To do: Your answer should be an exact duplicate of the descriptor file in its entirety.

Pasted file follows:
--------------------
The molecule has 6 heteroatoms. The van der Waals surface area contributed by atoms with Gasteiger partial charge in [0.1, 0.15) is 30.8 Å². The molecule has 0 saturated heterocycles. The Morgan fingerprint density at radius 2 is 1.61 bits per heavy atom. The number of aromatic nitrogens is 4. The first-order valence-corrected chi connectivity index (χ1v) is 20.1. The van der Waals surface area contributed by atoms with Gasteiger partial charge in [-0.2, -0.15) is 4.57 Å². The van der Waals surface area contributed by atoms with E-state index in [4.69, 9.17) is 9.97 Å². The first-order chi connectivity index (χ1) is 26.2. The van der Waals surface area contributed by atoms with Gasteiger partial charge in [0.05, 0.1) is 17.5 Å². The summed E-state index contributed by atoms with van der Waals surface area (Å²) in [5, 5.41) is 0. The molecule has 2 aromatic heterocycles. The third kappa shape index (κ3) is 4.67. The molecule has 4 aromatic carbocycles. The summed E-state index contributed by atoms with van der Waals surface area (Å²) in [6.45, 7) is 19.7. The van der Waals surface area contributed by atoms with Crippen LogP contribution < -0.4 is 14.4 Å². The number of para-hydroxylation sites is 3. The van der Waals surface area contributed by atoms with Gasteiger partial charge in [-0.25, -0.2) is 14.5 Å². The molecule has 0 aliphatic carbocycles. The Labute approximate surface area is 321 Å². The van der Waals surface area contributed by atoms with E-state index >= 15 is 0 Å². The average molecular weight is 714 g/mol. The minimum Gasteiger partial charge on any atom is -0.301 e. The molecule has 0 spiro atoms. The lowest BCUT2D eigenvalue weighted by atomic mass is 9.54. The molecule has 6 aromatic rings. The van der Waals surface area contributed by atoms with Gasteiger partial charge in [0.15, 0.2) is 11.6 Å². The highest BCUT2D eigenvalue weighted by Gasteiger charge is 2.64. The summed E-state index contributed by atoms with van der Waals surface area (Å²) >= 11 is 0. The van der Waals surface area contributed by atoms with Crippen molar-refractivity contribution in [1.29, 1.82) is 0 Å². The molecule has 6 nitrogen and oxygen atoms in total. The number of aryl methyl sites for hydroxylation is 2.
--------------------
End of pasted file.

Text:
The molecule has 6 heteroatoms. The van der Waals surface area contributed by atoms with Gasteiger partial charge in [0.1, 0.15) is 30.8 Å². The molecule has 0 saturated heterocycles. The Morgan fingerprint density at radius 2 is 1.61 bits per heavy atom. The number of aromatic nitrogens is 4. The first-order valence-corrected chi connectivity index (χ1v) is 20.1. The van der Waals surface area contributed by atoms with Gasteiger partial charge in [-0.2, -0.15) is 4.57 Å². The van der Waals surface area contributed by atoms with E-state index in [4.69, 9.17) is 9.97 Å². The first-order chi connectivity index (χ1) is 26.2. The van der Waals surface area contributed by atoms with Gasteiger partial charge in [0.05, 0.1) is 17.5 Å². The summed E-state index contributed by atoms with van der Waals surface area (Å²) in [5, 5.41) is 0. The molecule has 2 aromatic heterocycles. The third kappa shape index (κ3) is 4.67. The molecule has 4 aromatic carbocycles. The summed E-state index contributed by atoms with van der Waals surface area (Å²) in [6.45, 7) is 19.7. The van der Waals surface area contributed by atoms with Crippen LogP contribution < -0.4 is 14.4 Å². The number of para-hydroxylation sites is 3. The van der Waals surface area contributed by atoms with Gasteiger partial charge in [-0.25, -0.2) is 14.5 Å². The molecule has 0 aliphatic carbocycles. The Labute approximate surface area is 321 Å². The van der Waals surface area contributed by atoms with E-state index >= 15 is 0 Å². The average molecular weight is 714 g/mol. The minimum Gasteiger partial charge on any atom is -0.301 e. The molecule has 0 spiro atoms. The lowest BCUT2D eigenvalue weighted by atomic mass is 9.54. The molecule has 6 aromatic rings. The van der Waals surface area contributed by atoms with Gasteiger partial charge in [0.15, 0.2) is 11.6 Å². The highest BCUT2D eigenvalue weighted by Gasteiger charge is 2.64. The summed E-state index contributed by atoms with van der Waals surface area (Å²) >= 11 is 0. The van der Waals surface area contributed by atoms with Crippen molar-refractivity contribution in [1.29, 1.82) is 0 Å². The molecule has 6 nitrogen and oxygen atoms in total. The number of aryl methyl sites for hydroxylation is 2.